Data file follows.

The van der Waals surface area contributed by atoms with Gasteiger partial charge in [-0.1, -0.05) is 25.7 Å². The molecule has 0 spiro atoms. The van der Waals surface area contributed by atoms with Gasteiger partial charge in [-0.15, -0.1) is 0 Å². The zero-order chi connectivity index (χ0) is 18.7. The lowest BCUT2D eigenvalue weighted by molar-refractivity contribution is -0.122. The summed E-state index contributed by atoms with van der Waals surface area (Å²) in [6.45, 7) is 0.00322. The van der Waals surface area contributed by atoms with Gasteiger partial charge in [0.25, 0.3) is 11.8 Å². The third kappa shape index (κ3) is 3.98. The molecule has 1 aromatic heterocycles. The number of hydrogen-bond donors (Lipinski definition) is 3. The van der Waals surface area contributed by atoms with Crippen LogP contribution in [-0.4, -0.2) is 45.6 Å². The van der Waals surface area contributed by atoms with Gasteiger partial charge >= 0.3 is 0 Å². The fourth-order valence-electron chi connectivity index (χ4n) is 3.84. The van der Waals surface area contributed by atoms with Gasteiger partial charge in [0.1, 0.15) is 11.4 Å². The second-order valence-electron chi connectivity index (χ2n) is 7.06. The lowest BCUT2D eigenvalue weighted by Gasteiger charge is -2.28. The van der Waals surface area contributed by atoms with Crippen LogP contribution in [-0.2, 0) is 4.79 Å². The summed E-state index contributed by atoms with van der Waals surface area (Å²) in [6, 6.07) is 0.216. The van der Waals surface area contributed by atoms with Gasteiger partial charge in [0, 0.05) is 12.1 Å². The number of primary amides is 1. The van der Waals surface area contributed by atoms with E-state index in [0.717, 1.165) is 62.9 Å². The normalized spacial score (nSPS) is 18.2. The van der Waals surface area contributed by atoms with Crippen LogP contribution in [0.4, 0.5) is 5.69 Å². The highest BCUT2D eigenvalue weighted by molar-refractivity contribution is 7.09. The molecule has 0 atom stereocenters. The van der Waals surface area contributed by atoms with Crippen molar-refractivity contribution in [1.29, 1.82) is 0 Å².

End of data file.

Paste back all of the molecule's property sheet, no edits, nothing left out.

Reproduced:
The van der Waals surface area contributed by atoms with Gasteiger partial charge in [-0.1, -0.05) is 25.7 Å². The molecule has 0 spiro atoms. The van der Waals surface area contributed by atoms with Gasteiger partial charge in [-0.15, -0.1) is 0 Å². The zero-order chi connectivity index (χ0) is 18.7. The lowest BCUT2D eigenvalue weighted by molar-refractivity contribution is -0.122. The summed E-state index contributed by atoms with van der Waals surface area (Å²) in [6.45, 7) is 0.00322. The van der Waals surface area contributed by atoms with Gasteiger partial charge in [0.25, 0.3) is 11.8 Å². The third kappa shape index (κ3) is 3.98. The molecule has 1 aromatic heterocycles. The number of hydrogen-bond donors (Lipinski definition) is 3. The van der Waals surface area contributed by atoms with Crippen LogP contribution in [-0.4, -0.2) is 45.6 Å². The van der Waals surface area contributed by atoms with Gasteiger partial charge >= 0.3 is 0 Å². The fourth-order valence-electron chi connectivity index (χ4n) is 3.84. The van der Waals surface area contributed by atoms with Gasteiger partial charge in [0.1, 0.15) is 11.4 Å². The second-order valence-electron chi connectivity index (χ2n) is 7.06. The lowest BCUT2D eigenvalue weighted by Gasteiger charge is -2.28. The van der Waals surface area contributed by atoms with Crippen LogP contribution in [-0.2, 0) is 4.79 Å². The summed E-state index contributed by atoms with van der Waals surface area (Å²) in [6, 6.07) is 0.216. The van der Waals surface area contributed by atoms with Gasteiger partial charge in [0, 0.05) is 12.1 Å². The number of primary amides is 1. The van der Waals surface area contributed by atoms with E-state index in [0.717, 1.165) is 62.9 Å². The normalized spacial score (nSPS) is 18.2. The van der Waals surface area contributed by atoms with Crippen LogP contribution in [0.4, 0.5) is 5.69 Å². The highest BCUT2D eigenvalue weighted by molar-refractivity contribution is 7.09. The molecule has 0 atom stereocenters. The van der Waals surface area contributed by atoms with Crippen molar-refractivity contribution in [1.29, 1.82) is 0 Å².